A large sign on the wall said, “Seating closed to maintain social distancing,” but 11 people were sitting in 15 chairs. Stephanie would've laughed at that. Go through years of dealing with doctors, and you learn to laugh at the stupidity of some of the “medical rules,” like that sign on the wall, universally ignored. Instead of sitting, though, I leaned on the wall.
Another sign, this one electronic, said, “Urgent Care wait times,” and estimated that the wait for ‘urgent care’ would be three hours. And I laughed, because we’d waited in that room for urgent care, for Stephanie, some years back. We'd waited longer than three hours, and eventually Steph sighed and said, “’Urgent.’ You keep using that word. I do not think it means what you think it means.” (It’s a line from The Princess Bride, a movie Steph used to like a lot.)
I wasn’t there for anything urgent today, so I only had to wait about twenty minutes. When they called my name, I followed the phlebotomist toward the room for drawing blood. After some chit-chat, while she was prepping the vials, I said, “I’ve been in this room before, with my wife. She’s gone now.”
The lady said, “I’m sorry to hear that.” Just a nice platitude, and she went on with her work, tying a knot around my arm and stabbing me with a needle. After she’d drained half a gallon, though, she looked at me and said, “Was she in a wheelchair, your wife?”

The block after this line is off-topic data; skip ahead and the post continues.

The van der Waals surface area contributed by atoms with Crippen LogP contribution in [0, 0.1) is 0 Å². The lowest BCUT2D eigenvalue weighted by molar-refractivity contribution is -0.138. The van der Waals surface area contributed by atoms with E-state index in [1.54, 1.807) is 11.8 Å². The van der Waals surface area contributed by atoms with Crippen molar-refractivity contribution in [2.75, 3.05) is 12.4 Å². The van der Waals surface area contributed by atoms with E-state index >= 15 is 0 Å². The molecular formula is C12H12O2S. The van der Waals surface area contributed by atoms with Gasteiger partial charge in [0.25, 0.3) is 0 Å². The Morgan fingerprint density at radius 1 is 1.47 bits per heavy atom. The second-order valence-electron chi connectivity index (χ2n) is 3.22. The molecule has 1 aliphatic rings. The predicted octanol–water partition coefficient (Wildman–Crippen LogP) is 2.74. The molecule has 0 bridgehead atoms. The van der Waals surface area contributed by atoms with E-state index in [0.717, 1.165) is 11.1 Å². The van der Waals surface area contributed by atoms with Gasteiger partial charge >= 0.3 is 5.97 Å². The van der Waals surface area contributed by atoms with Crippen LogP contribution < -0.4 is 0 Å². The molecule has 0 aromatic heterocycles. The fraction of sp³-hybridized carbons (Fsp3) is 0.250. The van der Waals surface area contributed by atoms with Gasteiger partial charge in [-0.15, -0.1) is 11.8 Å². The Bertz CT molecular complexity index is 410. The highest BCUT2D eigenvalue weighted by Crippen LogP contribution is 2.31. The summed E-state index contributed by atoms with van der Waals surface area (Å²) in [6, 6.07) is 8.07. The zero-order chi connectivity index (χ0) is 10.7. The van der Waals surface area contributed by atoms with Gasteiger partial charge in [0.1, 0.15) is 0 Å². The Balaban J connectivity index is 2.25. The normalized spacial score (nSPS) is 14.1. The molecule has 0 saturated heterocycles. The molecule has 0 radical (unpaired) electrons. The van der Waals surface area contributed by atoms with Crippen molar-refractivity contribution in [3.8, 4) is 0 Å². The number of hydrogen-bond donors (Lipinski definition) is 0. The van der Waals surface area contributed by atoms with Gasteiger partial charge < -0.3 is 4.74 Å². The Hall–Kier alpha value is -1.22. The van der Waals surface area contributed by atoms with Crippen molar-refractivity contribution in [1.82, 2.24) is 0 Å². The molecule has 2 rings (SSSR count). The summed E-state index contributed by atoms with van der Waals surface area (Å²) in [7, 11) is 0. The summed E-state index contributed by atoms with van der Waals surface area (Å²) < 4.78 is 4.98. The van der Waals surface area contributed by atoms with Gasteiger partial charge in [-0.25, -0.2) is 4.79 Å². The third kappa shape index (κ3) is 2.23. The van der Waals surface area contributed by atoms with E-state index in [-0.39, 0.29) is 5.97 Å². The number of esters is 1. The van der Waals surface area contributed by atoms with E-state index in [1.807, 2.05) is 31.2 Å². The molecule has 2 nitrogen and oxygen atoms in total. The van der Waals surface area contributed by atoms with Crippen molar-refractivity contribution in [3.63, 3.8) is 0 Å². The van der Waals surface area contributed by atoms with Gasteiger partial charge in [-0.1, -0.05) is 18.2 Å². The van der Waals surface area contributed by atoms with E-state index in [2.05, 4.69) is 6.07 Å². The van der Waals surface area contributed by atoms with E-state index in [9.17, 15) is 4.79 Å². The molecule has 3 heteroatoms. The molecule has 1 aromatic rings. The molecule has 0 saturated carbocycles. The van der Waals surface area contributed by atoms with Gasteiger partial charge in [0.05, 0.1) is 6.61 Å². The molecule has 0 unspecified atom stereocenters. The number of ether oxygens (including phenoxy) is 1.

“Yeah,” I said, a bit startled. “How can you possibly know that?”
“I’m good with faces,” she said. “I remember you, and you were with a nice lady in a wheelchair. And she was a difficult stick.”
I laughed. Hadn’t heard that complaint in years, but yeah, Stephanie had tiny veins, and many of her blood-draws were frustrating pokes and re-pokes and re-re-pokes.
“I’m sorry for your loss,” she added. Again with the platitude, but it’s appreciated.
“Thanks,” I said, and she changed the subject and I’m glad she did, because my eyes were watery.
Steph told me a few times, “We must be quite the sight — a big bearded guy pushing a one-legged woman in a wheelchair.” She was right again, as usual. Quite the sight, and they remember us at the clinic, even when it’s just me.
On my way out of that place, I thought of when we’d first moved to Madison, and settled in this neighborhood, called Union Corners. There'd been a diner here, where the clinic is now. Steph and I had eaten there, when we were new in town and still looking for a favorite restaurant, but it wasn’t very good. Then the diner was torn down, making way for a big development project, which never happened. Ten years later, they built a clinic here, and we became regular customers.
Behind the clinic are railroad tracks. Before all the troubles, when Steph was healthy, we’d walked those tracks, after eating at that diner. A long walk, past some weary houses, through what used to be a clearing, and then beside homes along quiet streets, to Olbrich Gardens. It was a couple of miles, each way, and Steph and I were lazy, so usually we drove. But we could and did walk to Olbrich from here, a few times.
I sat in the car, looking at the railroad tracks, remembering those walks, and the lady I’d been walking with. “Love you, sweetie,” I said. Then I took a picture, started the car, and drove home not quite without her.